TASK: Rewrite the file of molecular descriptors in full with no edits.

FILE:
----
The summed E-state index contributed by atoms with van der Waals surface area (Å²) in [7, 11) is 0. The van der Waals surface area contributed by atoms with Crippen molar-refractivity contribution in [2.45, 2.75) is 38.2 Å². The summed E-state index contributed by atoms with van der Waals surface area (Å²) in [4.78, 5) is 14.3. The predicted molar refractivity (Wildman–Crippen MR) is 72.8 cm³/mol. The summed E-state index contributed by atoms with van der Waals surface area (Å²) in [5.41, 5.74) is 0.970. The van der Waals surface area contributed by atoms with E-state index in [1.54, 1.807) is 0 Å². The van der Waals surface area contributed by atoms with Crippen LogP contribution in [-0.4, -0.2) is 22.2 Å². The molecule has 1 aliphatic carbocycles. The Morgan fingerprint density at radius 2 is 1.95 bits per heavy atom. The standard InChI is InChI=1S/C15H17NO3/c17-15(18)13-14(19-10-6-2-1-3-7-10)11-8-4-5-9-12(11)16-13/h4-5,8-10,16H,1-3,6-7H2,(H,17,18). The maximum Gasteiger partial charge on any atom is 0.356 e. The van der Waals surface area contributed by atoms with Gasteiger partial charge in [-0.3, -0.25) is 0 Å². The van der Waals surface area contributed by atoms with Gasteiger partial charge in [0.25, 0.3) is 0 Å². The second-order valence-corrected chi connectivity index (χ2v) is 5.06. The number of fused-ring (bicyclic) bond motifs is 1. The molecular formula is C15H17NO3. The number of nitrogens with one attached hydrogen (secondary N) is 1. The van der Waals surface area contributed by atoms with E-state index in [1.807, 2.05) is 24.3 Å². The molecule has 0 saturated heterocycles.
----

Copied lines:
The summed E-state index contributed by atoms with van der Waals surface area (Å²) in [7, 11) is 0. The van der Waals surface area contributed by atoms with Crippen molar-refractivity contribution in [2.45, 2.75) is 38.2 Å². The summed E-state index contributed by atoms with van der Waals surface area (Å²) in [4.78, 5) is 14.3. The predicted molar refractivity (Wildman–Crippen MR) is 72.8 cm³/mol. The summed E-state index contributed by atoms with van der Waals surface area (Å²) in [5.41, 5.74) is 0.970. The van der Waals surface area contributed by atoms with E-state index in [1.54, 1.807) is 0 Å². The van der Waals surface area contributed by atoms with Crippen LogP contribution in [-0.4, -0.2) is 22.2 Å². The molecule has 1 aliphatic carbocycles. The Morgan fingerprint density at radius 2 is 1.95 bits per heavy atom. The standard InChI is InChI=1S/C15H17NO3/c17-15(18)13-14(19-10-6-2-1-3-7-10)11-8-4-5-9-12(11)16-13/h4-5,8-10,16H,1-3,6-7H2,(H,17,18). The maximum Gasteiger partial charge on any atom is 0.356 e. The van der Waals surface area contributed by atoms with Gasteiger partial charge in [-0.3, -0.25) is 0 Å². The van der Waals surface area contributed by atoms with Gasteiger partial charge in [0.25, 0.3) is 0 Å². The second-order valence-corrected chi connectivity index (χ2v) is 5.06. The number of fused-ring (bicyclic) bond motifs is 1. The molecular formula is C15H17NO3. The number of nitrogens with one attached hydrogen (secondary N) is 1. The van der Waals surface area contributed by atoms with E-state index in [1.807, 2.05) is 24.3 Å². The molecule has 0 saturated heterocycles.